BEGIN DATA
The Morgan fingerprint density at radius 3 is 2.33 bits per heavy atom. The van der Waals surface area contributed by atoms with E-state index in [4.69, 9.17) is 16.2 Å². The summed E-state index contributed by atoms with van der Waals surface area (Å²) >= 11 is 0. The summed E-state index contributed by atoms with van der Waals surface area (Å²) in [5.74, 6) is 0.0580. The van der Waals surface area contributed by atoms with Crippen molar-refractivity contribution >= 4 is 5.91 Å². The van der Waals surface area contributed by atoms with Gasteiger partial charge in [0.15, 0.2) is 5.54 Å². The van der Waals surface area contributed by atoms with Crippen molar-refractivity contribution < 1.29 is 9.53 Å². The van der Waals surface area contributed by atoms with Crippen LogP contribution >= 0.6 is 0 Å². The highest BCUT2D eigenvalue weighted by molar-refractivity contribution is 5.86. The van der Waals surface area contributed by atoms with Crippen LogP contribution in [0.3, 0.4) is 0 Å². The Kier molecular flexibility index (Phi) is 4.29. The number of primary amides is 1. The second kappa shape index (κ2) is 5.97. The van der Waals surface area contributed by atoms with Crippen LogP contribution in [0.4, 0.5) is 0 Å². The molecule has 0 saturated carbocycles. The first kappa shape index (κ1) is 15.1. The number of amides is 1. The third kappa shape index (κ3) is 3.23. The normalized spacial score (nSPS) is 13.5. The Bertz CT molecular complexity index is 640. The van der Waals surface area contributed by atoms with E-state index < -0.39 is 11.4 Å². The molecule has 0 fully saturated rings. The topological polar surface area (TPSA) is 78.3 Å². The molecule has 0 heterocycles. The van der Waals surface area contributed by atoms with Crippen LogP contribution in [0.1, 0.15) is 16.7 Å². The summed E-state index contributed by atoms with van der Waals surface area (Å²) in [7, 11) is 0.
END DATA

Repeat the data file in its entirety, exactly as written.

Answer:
The Morgan fingerprint density at radius 3 is 2.33 bits per heavy atom. The van der Waals surface area contributed by atoms with E-state index in [4.69, 9.17) is 16.2 Å². The summed E-state index contributed by atoms with van der Waals surface area (Å²) >= 11 is 0. The summed E-state index contributed by atoms with van der Waals surface area (Å²) in [5.74, 6) is 0.0580. The van der Waals surface area contributed by atoms with Crippen molar-refractivity contribution >= 4 is 5.91 Å². The van der Waals surface area contributed by atoms with Gasteiger partial charge in [0.15, 0.2) is 5.54 Å². The van der Waals surface area contributed by atoms with Crippen molar-refractivity contribution < 1.29 is 9.53 Å². The van der Waals surface area contributed by atoms with Crippen LogP contribution >= 0.6 is 0 Å². The highest BCUT2D eigenvalue weighted by molar-refractivity contribution is 5.86. The van der Waals surface area contributed by atoms with Crippen LogP contribution in [0.3, 0.4) is 0 Å². The Kier molecular flexibility index (Phi) is 4.29. The number of primary amides is 1. The second kappa shape index (κ2) is 5.97. The van der Waals surface area contributed by atoms with Crippen LogP contribution in [0.4, 0.5) is 0 Å². The molecule has 0 saturated carbocycles. The first kappa shape index (κ1) is 15.1. The number of amides is 1. The third kappa shape index (κ3) is 3.23. The normalized spacial score (nSPS) is 13.5. The Bertz CT molecular complexity index is 640. The van der Waals surface area contributed by atoms with E-state index < -0.39 is 11.4 Å². The molecule has 0 fully saturated rings. The topological polar surface area (TPSA) is 78.3 Å². The molecule has 0 heterocycles. The van der Waals surface area contributed by atoms with Crippen LogP contribution in [0.1, 0.15) is 16.7 Å². The summed E-state index contributed by atoms with van der Waals surface area (Å²) in [7, 11) is 0.